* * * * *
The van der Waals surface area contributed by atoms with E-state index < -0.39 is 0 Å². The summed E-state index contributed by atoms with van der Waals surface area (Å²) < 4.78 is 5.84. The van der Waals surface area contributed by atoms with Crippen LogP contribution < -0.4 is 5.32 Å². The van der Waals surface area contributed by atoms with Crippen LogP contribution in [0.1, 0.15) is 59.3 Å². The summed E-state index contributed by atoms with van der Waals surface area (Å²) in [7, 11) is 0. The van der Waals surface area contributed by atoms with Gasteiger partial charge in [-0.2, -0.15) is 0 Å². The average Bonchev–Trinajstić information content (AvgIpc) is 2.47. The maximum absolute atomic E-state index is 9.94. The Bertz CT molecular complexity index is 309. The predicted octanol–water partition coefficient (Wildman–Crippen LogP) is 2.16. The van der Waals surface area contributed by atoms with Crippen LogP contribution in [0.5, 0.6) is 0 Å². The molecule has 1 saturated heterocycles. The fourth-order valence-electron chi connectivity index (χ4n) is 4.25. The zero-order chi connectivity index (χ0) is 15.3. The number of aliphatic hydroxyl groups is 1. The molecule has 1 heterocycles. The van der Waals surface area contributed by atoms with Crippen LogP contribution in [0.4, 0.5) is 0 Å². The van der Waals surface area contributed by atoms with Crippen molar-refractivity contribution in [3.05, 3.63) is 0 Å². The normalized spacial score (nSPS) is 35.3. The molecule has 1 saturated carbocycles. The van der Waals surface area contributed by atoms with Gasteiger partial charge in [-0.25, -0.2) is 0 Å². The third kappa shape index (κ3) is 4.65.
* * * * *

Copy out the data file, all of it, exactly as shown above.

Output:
The van der Waals surface area contributed by atoms with E-state index < -0.39 is 0 Å². The summed E-state index contributed by atoms with van der Waals surface area (Å²) < 4.78 is 5.84. The van der Waals surface area contributed by atoms with Crippen LogP contribution < -0.4 is 5.32 Å². The van der Waals surface area contributed by atoms with Crippen LogP contribution in [0.1, 0.15) is 59.3 Å². The summed E-state index contributed by atoms with van der Waals surface area (Å²) in [7, 11) is 0. The van der Waals surface area contributed by atoms with Gasteiger partial charge in [-0.2, -0.15) is 0 Å². The average Bonchev–Trinajstić information content (AvgIpc) is 2.47. The maximum absolute atomic E-state index is 9.94. The Bertz CT molecular complexity index is 309. The predicted octanol–water partition coefficient (Wildman–Crippen LogP) is 2.16. The van der Waals surface area contributed by atoms with Crippen LogP contribution in [0.5, 0.6) is 0 Å². The molecule has 1 saturated heterocycles. The fourth-order valence-electron chi connectivity index (χ4n) is 4.25. The zero-order chi connectivity index (χ0) is 15.3. The number of aliphatic hydroxyl groups is 1. The molecule has 1 heterocycles. The van der Waals surface area contributed by atoms with Crippen LogP contribution in [0.4, 0.5) is 0 Å². The van der Waals surface area contributed by atoms with Crippen molar-refractivity contribution in [3.05, 3.63) is 0 Å². The normalized spacial score (nSPS) is 35.3. The molecule has 1 saturated carbocycles. The van der Waals surface area contributed by atoms with Gasteiger partial charge in [-0.25, -0.2) is 0 Å². The third kappa shape index (κ3) is 4.65.